In recent discussions we've seen here on CathApol, we see the roadblock on the subject of a married clergy being throw up. Even though we're only talking about a DISCIPLINE here and NOT an Article of Faith, that subject alone seems to be enough for some to "not trust" Rome and/or dismiss any chance at reunification.
The REAL gulf of separation is NOT over a DISCIPLINE which COULD CHANGE! No, where we REALLY should be talking is about things of DOGMA, declared and or denied. THAT should be our focus, not the least of which is the papacy and papal infallibility. These two subjects are fundamental and neither of which are accepted or fully accepted by Orthodoxy. But what actually caused the split? If we look beyond the discipline matters - it really had more to do with politics and power grabs going on between the Eastern/Byzantine Empire and the Western/Latin Empire - coupled with the reality of Islam encroaching upon both empires.
The political issues are what contributed more to the split than ecclesial issues. Let us look at what led up to the 1054 split of the two churches.
476: After the fall of the Western Roman Empire in 476 the Byzantine Empire continued in Constantinople.
493: the Ostrogoths took over Italy. The Ostrogoths were defeated in the Gothic War (535-554) by Byzantium's Justinian I. The war was quite devastating to Italy, now Italy was under Byzantine rule.
568: Byzantine Italy was invaded by the Germanic Lombards who divided the Kingdom of Italy into states. The northern state of Lombardy still bears their name.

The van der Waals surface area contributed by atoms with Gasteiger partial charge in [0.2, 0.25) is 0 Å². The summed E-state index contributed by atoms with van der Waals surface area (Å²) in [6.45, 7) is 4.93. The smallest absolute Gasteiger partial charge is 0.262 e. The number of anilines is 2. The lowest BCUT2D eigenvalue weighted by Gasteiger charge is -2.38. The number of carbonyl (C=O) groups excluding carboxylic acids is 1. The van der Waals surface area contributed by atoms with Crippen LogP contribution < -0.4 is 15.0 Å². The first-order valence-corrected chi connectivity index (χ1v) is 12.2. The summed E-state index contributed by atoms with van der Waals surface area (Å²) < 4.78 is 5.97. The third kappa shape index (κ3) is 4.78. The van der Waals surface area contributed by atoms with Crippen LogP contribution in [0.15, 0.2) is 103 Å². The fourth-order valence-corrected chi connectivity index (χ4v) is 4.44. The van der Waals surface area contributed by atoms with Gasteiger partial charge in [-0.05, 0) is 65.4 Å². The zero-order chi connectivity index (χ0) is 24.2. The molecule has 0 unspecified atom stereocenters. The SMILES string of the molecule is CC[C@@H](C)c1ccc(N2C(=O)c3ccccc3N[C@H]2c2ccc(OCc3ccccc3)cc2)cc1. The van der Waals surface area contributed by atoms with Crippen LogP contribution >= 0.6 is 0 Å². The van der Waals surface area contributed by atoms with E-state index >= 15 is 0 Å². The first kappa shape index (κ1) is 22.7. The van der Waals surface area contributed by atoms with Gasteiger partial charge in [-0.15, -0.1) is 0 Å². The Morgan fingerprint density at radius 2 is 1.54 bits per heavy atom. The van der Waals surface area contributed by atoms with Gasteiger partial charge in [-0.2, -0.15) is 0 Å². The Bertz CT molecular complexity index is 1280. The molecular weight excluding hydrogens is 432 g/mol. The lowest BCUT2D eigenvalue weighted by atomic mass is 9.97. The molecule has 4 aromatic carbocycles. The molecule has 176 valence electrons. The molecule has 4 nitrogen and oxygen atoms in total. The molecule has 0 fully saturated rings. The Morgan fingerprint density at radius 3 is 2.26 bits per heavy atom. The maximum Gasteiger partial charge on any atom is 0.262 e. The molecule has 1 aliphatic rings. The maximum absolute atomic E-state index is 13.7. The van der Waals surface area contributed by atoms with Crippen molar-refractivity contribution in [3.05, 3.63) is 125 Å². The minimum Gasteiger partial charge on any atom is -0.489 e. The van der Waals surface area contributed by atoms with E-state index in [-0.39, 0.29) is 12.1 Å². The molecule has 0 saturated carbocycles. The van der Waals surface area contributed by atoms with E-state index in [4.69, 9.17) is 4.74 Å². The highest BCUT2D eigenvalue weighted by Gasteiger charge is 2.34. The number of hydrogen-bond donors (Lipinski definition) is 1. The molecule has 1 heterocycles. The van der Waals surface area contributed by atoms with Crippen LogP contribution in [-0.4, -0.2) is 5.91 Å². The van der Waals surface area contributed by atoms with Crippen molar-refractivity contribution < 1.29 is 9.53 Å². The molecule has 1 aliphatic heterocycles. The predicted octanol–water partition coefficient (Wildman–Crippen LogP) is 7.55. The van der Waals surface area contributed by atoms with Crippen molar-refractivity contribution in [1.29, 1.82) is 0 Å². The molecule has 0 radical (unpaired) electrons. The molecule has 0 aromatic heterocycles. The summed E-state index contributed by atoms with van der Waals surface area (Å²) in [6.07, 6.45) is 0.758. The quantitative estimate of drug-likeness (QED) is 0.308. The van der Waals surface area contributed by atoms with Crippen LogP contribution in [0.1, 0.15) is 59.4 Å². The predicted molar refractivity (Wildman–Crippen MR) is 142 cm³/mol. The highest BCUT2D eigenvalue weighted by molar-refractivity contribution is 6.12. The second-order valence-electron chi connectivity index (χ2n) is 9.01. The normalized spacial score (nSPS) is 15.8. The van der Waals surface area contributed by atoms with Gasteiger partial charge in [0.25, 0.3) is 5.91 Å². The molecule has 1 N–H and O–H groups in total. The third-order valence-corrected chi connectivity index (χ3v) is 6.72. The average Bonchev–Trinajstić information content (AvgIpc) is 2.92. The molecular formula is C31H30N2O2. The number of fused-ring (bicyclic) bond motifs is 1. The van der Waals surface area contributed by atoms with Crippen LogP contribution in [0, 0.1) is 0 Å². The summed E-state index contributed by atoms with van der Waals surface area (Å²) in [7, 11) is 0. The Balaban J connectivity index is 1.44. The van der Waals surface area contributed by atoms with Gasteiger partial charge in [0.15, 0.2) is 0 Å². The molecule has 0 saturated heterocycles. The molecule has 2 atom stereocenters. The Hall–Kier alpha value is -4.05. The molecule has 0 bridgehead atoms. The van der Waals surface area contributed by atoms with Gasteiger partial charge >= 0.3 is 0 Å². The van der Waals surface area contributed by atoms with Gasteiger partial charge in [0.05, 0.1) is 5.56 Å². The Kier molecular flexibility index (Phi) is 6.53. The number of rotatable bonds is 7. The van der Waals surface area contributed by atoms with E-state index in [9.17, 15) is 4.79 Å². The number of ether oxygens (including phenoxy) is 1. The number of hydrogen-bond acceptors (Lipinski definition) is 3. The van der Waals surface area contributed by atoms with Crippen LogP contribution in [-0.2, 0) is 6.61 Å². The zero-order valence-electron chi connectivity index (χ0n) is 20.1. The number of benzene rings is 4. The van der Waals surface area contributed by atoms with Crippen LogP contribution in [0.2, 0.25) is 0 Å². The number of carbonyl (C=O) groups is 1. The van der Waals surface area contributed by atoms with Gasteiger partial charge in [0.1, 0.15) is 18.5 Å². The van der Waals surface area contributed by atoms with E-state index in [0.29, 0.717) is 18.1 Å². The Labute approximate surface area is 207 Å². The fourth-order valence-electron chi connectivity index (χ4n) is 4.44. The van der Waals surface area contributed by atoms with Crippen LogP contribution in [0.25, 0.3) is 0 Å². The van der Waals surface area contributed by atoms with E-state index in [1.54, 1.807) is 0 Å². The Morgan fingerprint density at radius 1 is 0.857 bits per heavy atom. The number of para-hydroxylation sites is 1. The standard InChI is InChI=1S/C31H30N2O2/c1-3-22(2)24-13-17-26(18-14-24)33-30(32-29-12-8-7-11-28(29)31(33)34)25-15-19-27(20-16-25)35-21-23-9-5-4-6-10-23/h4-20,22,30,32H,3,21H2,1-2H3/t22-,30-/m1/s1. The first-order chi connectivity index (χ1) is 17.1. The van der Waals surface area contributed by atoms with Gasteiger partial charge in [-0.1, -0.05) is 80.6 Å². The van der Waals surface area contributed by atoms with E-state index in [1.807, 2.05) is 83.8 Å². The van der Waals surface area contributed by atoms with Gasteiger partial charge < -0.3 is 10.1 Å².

774: Charlemagne takes over the Lombardy Kingdom and make it the Frankish Kingdom of Italy. The pope crowns Charlemagne as the first emperor of the Holy Roman Empire.
814: Charlemagne dies and soon feudalism breaks out (independent dukes, etc. ruling their own territories).
1053-1059: (note the dates!) Robert "The Wily" Guiscard conquers southern Italy and...
1054: (note the date!) allies himself with Pope Nicholas II.
1071: Robert captures Bari and with Puglia this ends the rule of the Byzantines in southern Italy. Robert then sets out to conquer Constantinople, but is called back by Pope Gregory VII due to Holy Roman Emperor Henry IV's attempt to take over Rome.
1084: Robert recaptures Rome - but the people of Rome revolt, so he sacks and burns the city. The removal of the "Saracens" ("people of the east") who were Muslims in southern Italy, progresses under Robert.
1085: In July Robert dies, but his brother Roger continues Robert's work.
1091: the Muslims are gone from the region. Roger becomes ruler of "Norman Italy" aka "The Two Sicilies" (the southern half of the Italian peninsula and the Island of Sicily). (Source).
So when I say the tensions between Constantinople and Rome were more over politics and power than religion - by the timeline above you can see where I'm coming from. Byzantium takes over Italy in 554 (Rome was not too thrilled) and has a foothold (no pun intended) through 1054 when Robert "The Wily" Guiscard defeats the Byzantine forces in Italy and is allied with the Pope. THEN after restoring Italy/Rome to the papacy, he goes after Constantinople! Eastern Catholics were not amused, to say the least! So, when we look at the political events which surrounded the split between East and West (Orthodoxy and Catholicism) the politics certainly played a much larger role than they are given credit for! To hear modern members of Orthodoxy, it was all over the Filioque, papal infallibility and (now) married priests!
Don't Leave Peter!
As St. Ambrose stated: “Ubi Petrus
We, as modern Catholics and Orthodox, need to strive for reunification of the Church - so that we might be one, just as Jesus and the Father are One. We may have our differences in disciplines - but we truly need to be One in the Faith. If we can heal this rift - then we can continue this work and try to bring Protestantism back into the fold as well.